John the Revelator
Phil Kline creates a mass of multiple meanings with John the Revelator. The opening tracks of it sound all the world like well-wrought church hymns ("Northport") and parts of staggering weight and dimension, such as "Hear my Prayer." The album progresses through various tempos of the tony sort of Minimalism not unlike Philip Glass' 1986 pop classical amalgam Songs from Liquid Days. "The man Who Knows Misery" chugs along like a well-stoked anxiety engine, while "Kyrie" and "Gloria" finds such sentiments caught floating mid air.
John the Revelator is a twist on the Latin Ordinary, the static portions of the Mass that form the backbone of Catholic ritual, with Kline insetting readings of Samuel Becket ("Meditation: The Unnamable") and David Shapiro ("And the Snow fell") as the Propers, or portions that are interchanged throughout the year. The flawless, naked harmonies of men' vocal sextet Lionheart give the more icy portions of the text a barbershop quartet comfort, and traverse the acrobatics of "Alone" with dazzling ease.
This is an interesting move for a composer such as Kline, who made his name crafting outdoor boombox symphonies and high tech multimedia installations, to take us back to church, But ultimately, the church is a place of communion between the mundane and the sublime. Kline's music is undeniably arty, but it is equally easily experienced. The cyclone at the heart of his loose interpretation of the of the old blues song "Dark was the Night" is rigorous and complex listening, but the feeling of doing so is akin to entering a vast but impeccably designed building - you have no real idea what goes into creating a place like this, but you at once feel like it was designed with your presence in mind. When the dark hum of the chorus gives way to an unmistakable train motif, implied by the train imagery of the blues, the systematic and metaphoric means of escape, one is compelled to run alongside and jump in the first open boxcar.
"Anthem" and "Offertorium" are showcases for the sonic dexterity of the string quartet Ethel, one of the burgeoning groups of new music ensembles taking identity tactics form indie rock instead of the academy. These pieces offer a gateway to the rest of the Mass; without it, one would have gotten lost in all the harmony. But then, is that not the point of the Mass? The catholic ritual is not designed for the inquisitive; it is built around the practical application of the spiritual, laying pipes to the Hearafter through which our souls may flow. John the Revelator abruptly concludes on the line "And through eternity, I'll sing on" as if the soul is sucked up through this theological plumbing, which is probably the best case scenario for encountering the spiritual in such accommodating environment.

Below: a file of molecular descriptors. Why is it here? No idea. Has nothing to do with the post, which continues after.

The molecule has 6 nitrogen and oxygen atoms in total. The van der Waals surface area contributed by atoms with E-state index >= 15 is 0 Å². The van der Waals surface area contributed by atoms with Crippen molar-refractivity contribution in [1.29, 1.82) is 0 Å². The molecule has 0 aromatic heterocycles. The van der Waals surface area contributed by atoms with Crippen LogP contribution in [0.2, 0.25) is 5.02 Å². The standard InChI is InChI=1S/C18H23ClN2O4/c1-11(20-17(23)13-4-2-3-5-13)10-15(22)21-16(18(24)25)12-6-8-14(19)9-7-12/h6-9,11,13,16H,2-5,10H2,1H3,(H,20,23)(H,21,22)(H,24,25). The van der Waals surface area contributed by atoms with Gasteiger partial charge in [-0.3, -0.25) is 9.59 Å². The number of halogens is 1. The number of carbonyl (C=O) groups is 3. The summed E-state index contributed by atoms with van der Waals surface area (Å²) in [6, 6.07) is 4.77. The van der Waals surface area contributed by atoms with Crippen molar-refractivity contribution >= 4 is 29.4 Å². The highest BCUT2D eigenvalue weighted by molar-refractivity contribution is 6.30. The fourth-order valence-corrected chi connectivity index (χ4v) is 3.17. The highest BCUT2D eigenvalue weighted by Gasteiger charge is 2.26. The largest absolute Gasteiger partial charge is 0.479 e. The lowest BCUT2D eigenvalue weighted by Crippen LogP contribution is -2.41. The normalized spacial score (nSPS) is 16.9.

In Principio, the latest dispatch from the esteemed Estonian composer Arvo Pärt is, like much of his impossibly heavy music, a dam near bursting with the pressures of existence. The choir is intertwined with the orchestra in creating a staggering colossus of sound, seemingly one tone at a time. Pärt's music is the sort that moves not unlike the shadows from clouds; imperceptible darkening of moods are realized in retrospect when the dimming light is suddenly gone. His slow orchestra swells are like swarms of mayflies only seen in contrast to the empty sky, only registered when they become too thick to handle.
The five-movement In Principio is a thing of amazing beauty, Grand Canyon beauty, the kind you can't really contain. Like with other Pärt compositions, one hears the tropes of classical music (here I mean the generic) stretched over the frame of the modern; melodic passages are slowly grown and trained over the intricate trellises erected over existential sadness, as if by doing so the shivering human spirit will be kept safe form the elements. The choir radiates from this as if they are thoughts escaping from that hushed suffering.
In Principio is the star of this collection, but the accompanying compositions on this disc add much some welcome texture. La Sindone is lushly cinematic; the strings dip in and out of audibility like the tide receding, the passage of time is slowly tolled by bells and timpani thunder. In fact, of one is to cruelly describe Pärt's style, it would be "swells with bells." Cecilia, Vergine Romana opens with a slight ping, as if it signals the slow fog bearing in its misty depths the song of humanity. Da Pacem Dominie is five minutes of ascending bliss, possibly the loveliest moment on this most lovely record. It is also the closest to church music, finding those echo points around which your average hymn is arranged except here the reverberations pulse out into the cosmos.
Mein Weg is positively spastic compared to the more staid pieces that precede it, weaving those bells of fate into the fluttering banner the Tallin Chamber Orchetra is flying. Für Lennart In Memoriam which closes the album, is unfortunately the least engaging piece on this record; there is a marked "closing credits" air about it, or maybe its relatively sunny disposition seems thin against all the melancholy that came before it. It's a small matter, and in some ways, a way to re-enter the physical world after spending so much time in the spheres.
Image of Arvo Pärt from here.